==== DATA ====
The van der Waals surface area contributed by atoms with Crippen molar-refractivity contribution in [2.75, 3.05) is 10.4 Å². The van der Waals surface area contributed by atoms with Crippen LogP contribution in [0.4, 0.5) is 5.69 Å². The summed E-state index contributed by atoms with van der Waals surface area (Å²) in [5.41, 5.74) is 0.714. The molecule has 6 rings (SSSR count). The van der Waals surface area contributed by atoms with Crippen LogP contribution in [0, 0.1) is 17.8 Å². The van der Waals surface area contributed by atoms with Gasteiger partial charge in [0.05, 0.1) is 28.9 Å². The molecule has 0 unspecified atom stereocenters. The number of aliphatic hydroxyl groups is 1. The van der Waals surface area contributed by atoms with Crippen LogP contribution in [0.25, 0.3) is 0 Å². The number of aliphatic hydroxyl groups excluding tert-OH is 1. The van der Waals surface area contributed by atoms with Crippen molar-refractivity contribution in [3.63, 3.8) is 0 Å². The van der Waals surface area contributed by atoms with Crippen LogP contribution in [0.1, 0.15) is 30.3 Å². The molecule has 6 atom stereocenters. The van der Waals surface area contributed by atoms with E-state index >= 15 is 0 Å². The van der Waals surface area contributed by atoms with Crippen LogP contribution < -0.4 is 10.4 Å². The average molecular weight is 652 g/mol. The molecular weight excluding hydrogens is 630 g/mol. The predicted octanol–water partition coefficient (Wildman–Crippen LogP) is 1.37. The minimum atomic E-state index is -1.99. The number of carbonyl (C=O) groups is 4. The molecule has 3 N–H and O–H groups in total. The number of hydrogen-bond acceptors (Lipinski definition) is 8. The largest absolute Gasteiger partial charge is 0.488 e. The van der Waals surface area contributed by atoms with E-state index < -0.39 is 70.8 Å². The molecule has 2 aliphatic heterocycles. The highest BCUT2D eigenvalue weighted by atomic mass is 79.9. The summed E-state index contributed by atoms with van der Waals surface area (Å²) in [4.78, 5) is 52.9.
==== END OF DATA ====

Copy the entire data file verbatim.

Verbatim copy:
The van der Waals surface area contributed by atoms with Crippen molar-refractivity contribution in [2.75, 3.05) is 10.4 Å². The van der Waals surface area contributed by atoms with Crippen LogP contribution in [0.4, 0.5) is 5.69 Å². The summed E-state index contributed by atoms with van der Waals surface area (Å²) in [5.41, 5.74) is 0.714. The molecule has 6 rings (SSSR count). The van der Waals surface area contributed by atoms with Crippen LogP contribution in [0, 0.1) is 17.8 Å². The van der Waals surface area contributed by atoms with Gasteiger partial charge in [0.05, 0.1) is 28.9 Å². The molecule has 0 unspecified atom stereocenters. The number of aliphatic hydroxyl groups is 1. The van der Waals surface area contributed by atoms with Crippen LogP contribution in [0.25, 0.3) is 0 Å². The number of aliphatic hydroxyl groups excluding tert-OH is 1. The van der Waals surface area contributed by atoms with Crippen molar-refractivity contribution in [3.63, 3.8) is 0 Å². The van der Waals surface area contributed by atoms with Crippen LogP contribution in [0.1, 0.15) is 30.3 Å². The molecule has 6 atom stereocenters. The van der Waals surface area contributed by atoms with E-state index >= 15 is 0 Å². The van der Waals surface area contributed by atoms with Crippen LogP contribution < -0.4 is 10.4 Å². The average molecular weight is 652 g/mol. The molecular weight excluding hydrogens is 630 g/mol. The predicted octanol–water partition coefficient (Wildman–Crippen LogP) is 1.37. The minimum atomic E-state index is -1.99. The number of carbonyl (C=O) groups is 4. The molecule has 3 N–H and O–H groups in total. The number of hydrogen-bond acceptors (Lipinski definition) is 8. The largest absolute Gasteiger partial charge is 0.488 e. The van der Waals surface area contributed by atoms with E-state index < -0.39 is 70.8 Å². The molecule has 2 aliphatic heterocycles. The highest BCUT2D eigenvalue weighted by atomic mass is 79.9. The summed E-state index contributed by atoms with van der Waals surface area (Å²) in [4.78, 5) is 52.9.